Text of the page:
10. The magnetic nanoparticle as claimed in claim 9, wherein the substance having specificity is an antibody, a protein, a peptide, an enzyme, a carbohydrate, a glycoprotein, a nucleotide or a lipid.
11. The magnetic nanoparticle as claimed in claim 1, wherein the magnetic nanoparticle further reacts with at least one substance having specificity.
12. The magnetic nanoparticle as claimed in claim 11, wherein the substance having specificity is an antibody, a protein, a peptide, an enzyme, a carbohydrate, a glycoprotein, a nucleotide or a lipid.
13. The magnetic nanoparticle as claimed in claim 1, further comprising a coupling agent between the core and the shell.
14. The magnetic nanoparticle as claimed in claim 13, wherein the coupling agent has terminal functional groups comprising carboxyl group or amino group.
15. A magnetic nanoparticle applicable in imaging, diagnosis, therapy and biomaterial separation, comprising:
a core represented as FexMa vZy, wherein Ma is an inner-transition element, Z is oxygen, x is greater or equal to 0, and v, y are positive numbers; and
a shell of an inner-transition element Mb or the compound thereof.
16. The magnetic nanoparticle as claimed in claim 15, wherein the inner-transition elements Ma and Mb are selected from the lanthanides or the actinides.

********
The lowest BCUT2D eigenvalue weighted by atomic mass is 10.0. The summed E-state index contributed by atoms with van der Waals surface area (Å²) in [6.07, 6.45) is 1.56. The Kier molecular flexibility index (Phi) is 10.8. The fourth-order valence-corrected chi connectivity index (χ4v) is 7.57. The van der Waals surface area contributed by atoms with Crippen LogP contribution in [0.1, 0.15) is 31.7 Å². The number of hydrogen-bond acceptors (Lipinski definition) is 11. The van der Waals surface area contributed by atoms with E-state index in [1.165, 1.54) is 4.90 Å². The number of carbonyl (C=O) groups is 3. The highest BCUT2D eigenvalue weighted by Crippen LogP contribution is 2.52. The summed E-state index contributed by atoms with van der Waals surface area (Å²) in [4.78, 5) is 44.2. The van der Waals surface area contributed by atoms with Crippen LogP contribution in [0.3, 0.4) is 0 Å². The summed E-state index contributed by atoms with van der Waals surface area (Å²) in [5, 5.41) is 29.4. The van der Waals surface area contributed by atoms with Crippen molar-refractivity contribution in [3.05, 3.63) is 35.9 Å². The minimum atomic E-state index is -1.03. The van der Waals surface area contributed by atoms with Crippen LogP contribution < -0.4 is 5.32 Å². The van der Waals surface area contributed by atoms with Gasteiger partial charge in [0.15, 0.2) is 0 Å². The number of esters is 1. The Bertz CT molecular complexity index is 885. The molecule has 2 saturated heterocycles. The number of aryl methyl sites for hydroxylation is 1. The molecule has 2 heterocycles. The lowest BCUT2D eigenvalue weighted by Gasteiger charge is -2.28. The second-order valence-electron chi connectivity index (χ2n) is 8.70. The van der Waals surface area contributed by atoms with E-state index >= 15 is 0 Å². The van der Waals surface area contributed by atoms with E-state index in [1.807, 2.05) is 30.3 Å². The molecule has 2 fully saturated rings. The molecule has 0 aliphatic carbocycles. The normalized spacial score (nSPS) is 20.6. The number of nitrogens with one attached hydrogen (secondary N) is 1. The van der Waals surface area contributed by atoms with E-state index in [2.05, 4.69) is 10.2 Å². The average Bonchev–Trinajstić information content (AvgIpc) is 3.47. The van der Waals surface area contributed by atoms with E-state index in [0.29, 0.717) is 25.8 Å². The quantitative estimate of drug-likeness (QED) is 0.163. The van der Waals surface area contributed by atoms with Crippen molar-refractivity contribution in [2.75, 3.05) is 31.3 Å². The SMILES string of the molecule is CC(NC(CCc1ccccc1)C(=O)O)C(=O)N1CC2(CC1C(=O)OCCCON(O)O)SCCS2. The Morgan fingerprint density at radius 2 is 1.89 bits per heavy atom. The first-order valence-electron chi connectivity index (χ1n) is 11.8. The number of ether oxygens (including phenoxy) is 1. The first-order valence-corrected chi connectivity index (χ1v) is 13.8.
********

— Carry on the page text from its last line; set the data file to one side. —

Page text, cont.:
17. The magnetic nanoparticle as claimed in claim 15, wherein the inner-transition elements Ma and Mb are the same element.
18. The magnetic nanoparticle as claimed in claim 15, wherein the inner-transition elements Ma and Mb are different elements.
19. The magnetic nanoparticle as claimed in claim 15, wherein the compound of the inner-transition element Mb is a complex.
20. The magnetic nanoparticle as claimed in claim 15, further modified by at least one molecule.
21. The magnetic nanoparticle as claimed in claim 20, wherein the molecule is a liposome, polymer, aliphatic compound, aromatic compound or combinations thereof.
22. The magnetic nanoparticle as claimed in claim 20, wherein the magnetic nanoparticle further reacts with at least one substance having specificity.
23. The magnetic nanoparticle as claimed in claim 22, wherein the substance having specificity is an antibody, a protein, a peptide, an enzyme, a carbohydrate, a glycoprotein, a nucleotide or a lipid.
24. The magnetic nanoparticle as claimed in claim 15, wherein the magnetic nanoparticle further reacts with at least one substance having specificity.
25. The magnetic nanoparticle as claimed in claim 24, wherein the substance having specificity is an antibody, a protein, a peptide, an enzyme, a carbohydrate, a glycoprotein, a nucleotide or a lipid.